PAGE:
Conference to practice: reflecting on a week at ALT-C

I’ve been a Learning Designer for three years now, and ALT-C (The Association for Learning Technology Conference – September 2021) was my first conference within the role. While I’d never expected my first experience with this to be online, I must say I thought it was fabulous.

The organisers did a grand job of making it feel like a large scale professional event, but what really pulled me in was the community, who were engaged, engaging, curious, passionate and knowledgeable (picking but a few of their characteristics). My own ‘local’ community of fellow OU Learning Designers added to the buzz, and experiencing something synchronously alongside them was wonderful – something we haven’t had the opportunity to do much of over the last 18 months.

So I loved the conference, but what grabbed me in particular?

Ethics and inclusivity was a recurring theme of my journey through the choice of synchronous conference sessions, with Mutale Nkonde’s keynote in particular prompting me to reflect on the algorithms that I encounter in personal and professional life, ponder the direction on travel of learning technology in general, and how it will reconcile and moderate itself in years to come. Discussion around the ALT Ethical framework launched on day 2 showed that as a profession, ethics has moved from a value driven set of tick-box aspirations to a more self critical, reflective approach to practice.

There were some great examples of activity design as well. The Delfitia Project struck me as a really neat idea, it’s a research project on the Delfitia Microbe that spans multiple cohorts across multiple years, with students progressing the wider research goals in bite sized increments, producing student created OER resources and building confidence in scholarship. Others appealed to my extracurricular interests, with both ‘Teaching English in VR’ and ‘From Here to Anywhere: A Digital Escape Room’ demonstrating great opportunities for experiential learning in their respective environments, with some nice succinct evaluation bundled alongside to demonstrate their impact. Rafa (our evaluation lead) would be in his element.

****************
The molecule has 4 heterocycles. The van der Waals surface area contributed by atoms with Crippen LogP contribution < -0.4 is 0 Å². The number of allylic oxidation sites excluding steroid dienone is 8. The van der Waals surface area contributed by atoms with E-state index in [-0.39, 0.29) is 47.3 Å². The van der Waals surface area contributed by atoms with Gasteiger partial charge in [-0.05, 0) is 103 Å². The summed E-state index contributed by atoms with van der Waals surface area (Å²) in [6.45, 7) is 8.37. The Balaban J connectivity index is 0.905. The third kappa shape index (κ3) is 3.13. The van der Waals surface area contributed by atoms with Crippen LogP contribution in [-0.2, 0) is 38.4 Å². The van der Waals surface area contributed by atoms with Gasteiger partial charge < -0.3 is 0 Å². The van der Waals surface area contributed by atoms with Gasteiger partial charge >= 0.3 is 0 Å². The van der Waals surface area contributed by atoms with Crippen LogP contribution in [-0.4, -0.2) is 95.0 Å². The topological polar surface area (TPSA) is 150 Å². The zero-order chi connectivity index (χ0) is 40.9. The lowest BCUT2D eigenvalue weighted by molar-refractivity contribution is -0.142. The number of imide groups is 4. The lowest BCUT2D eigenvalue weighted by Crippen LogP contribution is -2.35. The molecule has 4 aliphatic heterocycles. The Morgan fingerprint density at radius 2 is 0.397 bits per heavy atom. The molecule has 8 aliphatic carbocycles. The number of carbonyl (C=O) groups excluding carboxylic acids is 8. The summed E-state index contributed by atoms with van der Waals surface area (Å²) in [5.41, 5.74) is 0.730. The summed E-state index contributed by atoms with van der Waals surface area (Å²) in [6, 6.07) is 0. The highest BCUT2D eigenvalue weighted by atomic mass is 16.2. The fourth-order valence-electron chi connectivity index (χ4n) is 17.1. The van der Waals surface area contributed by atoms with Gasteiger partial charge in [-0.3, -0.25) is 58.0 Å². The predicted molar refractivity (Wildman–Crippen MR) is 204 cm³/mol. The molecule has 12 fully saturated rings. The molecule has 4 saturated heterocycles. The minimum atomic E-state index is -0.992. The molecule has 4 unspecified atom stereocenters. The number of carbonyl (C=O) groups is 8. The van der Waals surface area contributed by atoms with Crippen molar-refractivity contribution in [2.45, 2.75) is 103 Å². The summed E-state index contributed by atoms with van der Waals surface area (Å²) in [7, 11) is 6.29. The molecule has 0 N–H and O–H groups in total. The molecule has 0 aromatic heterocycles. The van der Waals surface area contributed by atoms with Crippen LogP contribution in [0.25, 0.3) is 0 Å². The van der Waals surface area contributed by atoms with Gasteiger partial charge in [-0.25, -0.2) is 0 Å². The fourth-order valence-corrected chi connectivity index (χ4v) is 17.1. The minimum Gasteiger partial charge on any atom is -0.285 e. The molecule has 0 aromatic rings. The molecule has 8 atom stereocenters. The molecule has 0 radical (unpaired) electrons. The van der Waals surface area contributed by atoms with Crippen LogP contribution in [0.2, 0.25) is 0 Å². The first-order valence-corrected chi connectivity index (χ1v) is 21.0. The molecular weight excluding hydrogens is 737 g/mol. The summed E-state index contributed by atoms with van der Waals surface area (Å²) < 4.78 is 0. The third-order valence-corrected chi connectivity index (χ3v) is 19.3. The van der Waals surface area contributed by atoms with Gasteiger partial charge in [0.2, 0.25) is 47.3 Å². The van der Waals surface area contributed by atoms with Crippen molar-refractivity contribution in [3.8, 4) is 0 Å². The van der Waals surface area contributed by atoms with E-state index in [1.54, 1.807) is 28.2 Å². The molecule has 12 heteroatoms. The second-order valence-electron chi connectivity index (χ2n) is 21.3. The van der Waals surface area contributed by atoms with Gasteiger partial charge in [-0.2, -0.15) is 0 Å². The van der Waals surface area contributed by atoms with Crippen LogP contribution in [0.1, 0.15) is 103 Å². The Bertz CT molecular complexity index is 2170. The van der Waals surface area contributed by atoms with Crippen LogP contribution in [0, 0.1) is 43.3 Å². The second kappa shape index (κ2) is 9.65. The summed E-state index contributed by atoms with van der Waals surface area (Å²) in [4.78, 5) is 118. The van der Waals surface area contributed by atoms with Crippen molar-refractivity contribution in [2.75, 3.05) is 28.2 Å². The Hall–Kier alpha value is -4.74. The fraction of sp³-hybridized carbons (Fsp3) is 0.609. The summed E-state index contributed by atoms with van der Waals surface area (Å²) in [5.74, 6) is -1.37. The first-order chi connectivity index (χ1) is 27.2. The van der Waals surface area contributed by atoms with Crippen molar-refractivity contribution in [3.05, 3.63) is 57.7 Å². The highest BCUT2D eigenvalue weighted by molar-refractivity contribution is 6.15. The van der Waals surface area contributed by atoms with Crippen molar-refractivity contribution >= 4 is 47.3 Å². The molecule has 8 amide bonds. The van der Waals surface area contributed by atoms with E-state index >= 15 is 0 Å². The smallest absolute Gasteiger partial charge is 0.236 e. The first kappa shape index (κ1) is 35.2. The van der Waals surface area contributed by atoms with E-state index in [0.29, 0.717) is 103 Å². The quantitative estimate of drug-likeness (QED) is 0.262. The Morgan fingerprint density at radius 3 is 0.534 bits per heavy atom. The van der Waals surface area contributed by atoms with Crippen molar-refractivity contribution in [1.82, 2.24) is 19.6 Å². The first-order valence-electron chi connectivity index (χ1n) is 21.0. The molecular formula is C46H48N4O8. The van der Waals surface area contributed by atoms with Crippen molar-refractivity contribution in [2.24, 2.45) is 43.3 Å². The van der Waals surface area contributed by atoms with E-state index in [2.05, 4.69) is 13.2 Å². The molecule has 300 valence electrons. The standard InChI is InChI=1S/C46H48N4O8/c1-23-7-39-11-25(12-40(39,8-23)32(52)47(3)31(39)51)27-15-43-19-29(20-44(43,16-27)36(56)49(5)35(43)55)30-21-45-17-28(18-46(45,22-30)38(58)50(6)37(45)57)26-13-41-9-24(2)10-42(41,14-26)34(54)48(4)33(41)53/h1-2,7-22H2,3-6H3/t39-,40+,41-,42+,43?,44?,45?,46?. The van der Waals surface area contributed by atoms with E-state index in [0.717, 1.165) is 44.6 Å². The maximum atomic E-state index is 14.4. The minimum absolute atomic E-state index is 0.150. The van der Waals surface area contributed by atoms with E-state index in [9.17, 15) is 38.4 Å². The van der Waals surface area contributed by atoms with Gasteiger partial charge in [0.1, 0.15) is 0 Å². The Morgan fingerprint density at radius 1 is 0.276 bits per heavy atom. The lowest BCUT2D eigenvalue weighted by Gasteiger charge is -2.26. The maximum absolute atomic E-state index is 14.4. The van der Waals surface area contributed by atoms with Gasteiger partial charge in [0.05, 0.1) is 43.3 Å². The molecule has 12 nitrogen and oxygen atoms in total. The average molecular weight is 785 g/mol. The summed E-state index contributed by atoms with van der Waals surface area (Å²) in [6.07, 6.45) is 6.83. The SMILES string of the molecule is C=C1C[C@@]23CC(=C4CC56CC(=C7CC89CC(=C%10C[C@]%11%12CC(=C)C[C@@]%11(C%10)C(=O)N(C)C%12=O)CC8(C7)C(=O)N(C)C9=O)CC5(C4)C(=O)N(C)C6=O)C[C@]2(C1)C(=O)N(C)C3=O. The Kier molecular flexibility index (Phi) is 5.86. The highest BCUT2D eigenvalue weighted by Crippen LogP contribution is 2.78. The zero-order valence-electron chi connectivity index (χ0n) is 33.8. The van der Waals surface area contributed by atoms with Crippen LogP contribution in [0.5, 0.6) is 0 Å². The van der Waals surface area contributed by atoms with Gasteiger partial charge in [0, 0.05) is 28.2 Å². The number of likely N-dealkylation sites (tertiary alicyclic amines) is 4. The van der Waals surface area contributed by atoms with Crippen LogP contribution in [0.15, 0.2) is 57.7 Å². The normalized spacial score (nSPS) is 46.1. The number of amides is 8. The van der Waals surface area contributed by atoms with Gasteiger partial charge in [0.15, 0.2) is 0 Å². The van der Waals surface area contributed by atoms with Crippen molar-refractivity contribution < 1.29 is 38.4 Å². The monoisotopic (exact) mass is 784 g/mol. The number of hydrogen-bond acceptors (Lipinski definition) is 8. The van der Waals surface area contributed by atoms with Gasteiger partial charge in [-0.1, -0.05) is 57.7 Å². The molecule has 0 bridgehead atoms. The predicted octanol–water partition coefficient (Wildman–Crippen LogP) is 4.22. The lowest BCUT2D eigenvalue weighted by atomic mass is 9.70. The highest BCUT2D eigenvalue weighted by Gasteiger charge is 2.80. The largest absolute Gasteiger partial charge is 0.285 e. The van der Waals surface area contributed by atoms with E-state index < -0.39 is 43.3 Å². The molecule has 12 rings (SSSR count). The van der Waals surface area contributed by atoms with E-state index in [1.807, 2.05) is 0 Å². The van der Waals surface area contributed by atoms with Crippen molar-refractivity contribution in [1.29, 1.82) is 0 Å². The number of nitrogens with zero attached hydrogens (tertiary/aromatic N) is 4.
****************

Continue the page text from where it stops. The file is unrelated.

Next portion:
The digital pivot and upheaval many universities experienced last year (and continue to experience) was interesting to observe from our own primarily distance-based model, in large part due to the challenges they’ve experienced in many ways echoing those we encounter at the OU. I was particularly struck that research in to student experiences perceptions and circumstances mapped closely with what we’ve seen in our own qualitative findings.

This is just a selection of the highlights of course, and I flitted across dozens of sessions within the jam packed programme.

The question is, what will I try to take in to my own practice?

The new perspectives on ethics and inclusivity are something I’ll need to digest and reflect upon. I can see this prompting me to engage in a critical look at my own practice, to see if I’m where I’d like to be – being an ethical and inclusive practitioner who promotes and demonstrates those values. I’ve recently enrolled in CMALT so I’ll look to build in that ethical lens as I construct my portfolio.

The activity design case studies were brilliant, and I’d like to see if we have anything analogous within the OU in presentation at the moment, and if so make sure we’ve got them captured on our TEL In Practice showcase site. It would be great to be able to promote this kind of experiential activity with teams who are looking to do something a little different, and a little innovative.

Finally, I’ll be taking back a general flavour of the conference, and where the Learning Technologist community seem to be at the moment. In the last 18 months my professional network has narrowed due to a lack of colocation and a finite capacity for online meetings throughout the working day. Being digitally immersed in the community even for a few days has been a well needed and timely reminder that there’s a big wide world of ed-tech professionals outside of my immediate team, unit, and institution, and that there’s a lot of great stuff happening within the space.